Supermicro 4-way 1U Quad-Core AMD Opteron™ 8000 Platforms Once Again Selected for Large HPC Cluster Project
Super Micro Computer, Inc. (NASDAQ: SMCI), a leader in application optimized, high performance server solutions, today announced that its Quad-Core AMD Opteron™ 8000 (Barcelona) platforms were recently selected for the prestigious Tri-Laboratories Linux Capacity Cluster 2007 (TLCC07) Project. Key design advantages enabling Supermicro’s continued technology leadership include compute density, high memory capacity, superior energy efficiency, and performance optimization.
“Our previous successful quality and delivery on a similar project with over 3,000 nodes paved the way for this one,” said Charles Liang, CEO and president of Supermicro. “Ideal for HPC clusters, Supermicro server platforms deliver unsurpassed performance and energy efficiency, which not only helps reduce total cost of ownership (TCO) but also helps preserve our environment for future generations.”
“As the world’s leading high performance scientific program, Advanced Computing and Simulation is looking to meet an ever-growing demand for computing resources, it’s imperative we find ways to dramatically reduce HPC cluster total cost of ownership,” said Mark Seager, head of new computing technologies for Lawrence Livermore National Laboratory. “With these server platforms, we build on previous Tri-Lab successes with Linux clusters to provide National Nuclear Security Administration scientists with even more cost-effective computational tools for fulfilling their national security missions.”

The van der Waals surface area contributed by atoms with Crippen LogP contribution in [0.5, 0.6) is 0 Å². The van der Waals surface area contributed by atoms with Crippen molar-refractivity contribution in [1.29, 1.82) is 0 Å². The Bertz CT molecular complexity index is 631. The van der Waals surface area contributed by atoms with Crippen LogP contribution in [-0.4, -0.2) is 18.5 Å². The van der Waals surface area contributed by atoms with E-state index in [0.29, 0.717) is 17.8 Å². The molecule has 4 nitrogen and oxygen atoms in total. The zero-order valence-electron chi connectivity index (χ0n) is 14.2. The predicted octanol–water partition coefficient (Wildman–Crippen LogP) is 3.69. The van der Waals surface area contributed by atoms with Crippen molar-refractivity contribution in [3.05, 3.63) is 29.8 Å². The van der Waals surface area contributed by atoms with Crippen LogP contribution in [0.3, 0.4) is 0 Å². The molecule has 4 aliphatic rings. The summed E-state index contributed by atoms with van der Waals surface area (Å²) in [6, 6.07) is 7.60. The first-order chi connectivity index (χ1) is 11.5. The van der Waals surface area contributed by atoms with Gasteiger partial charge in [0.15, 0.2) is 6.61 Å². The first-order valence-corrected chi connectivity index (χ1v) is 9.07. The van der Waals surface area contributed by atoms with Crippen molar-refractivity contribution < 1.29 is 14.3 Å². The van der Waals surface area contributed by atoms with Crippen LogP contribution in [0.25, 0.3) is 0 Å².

The TLCC07 project deploys both 16 DIMM and 32 DIMM Supermicro 4P platforms for up to 96.8TB of memory. High-efficiency voltage regulator modules (VRMs) save energy consumption in each of the 12,096 processors and 48,348 cores. This significantly reduces energy costs on all 3,024 nodes. High-efficiency power supplies in the Supermicro chassis further increase overall system power savings.
Other design features for performance optimization include dual HyperTransport™ links for increased system bandwidth and performance, as well as Dual Dynamic Power Management (DDPM) for increased performance and improved power management. Supermicro is working closely with partners such as Appro to deploy these high performance clusters in the tri-Labs community, which includes LLNL, Los Alamos and Sandia National Labs, starting in late 2007 through early 2008.
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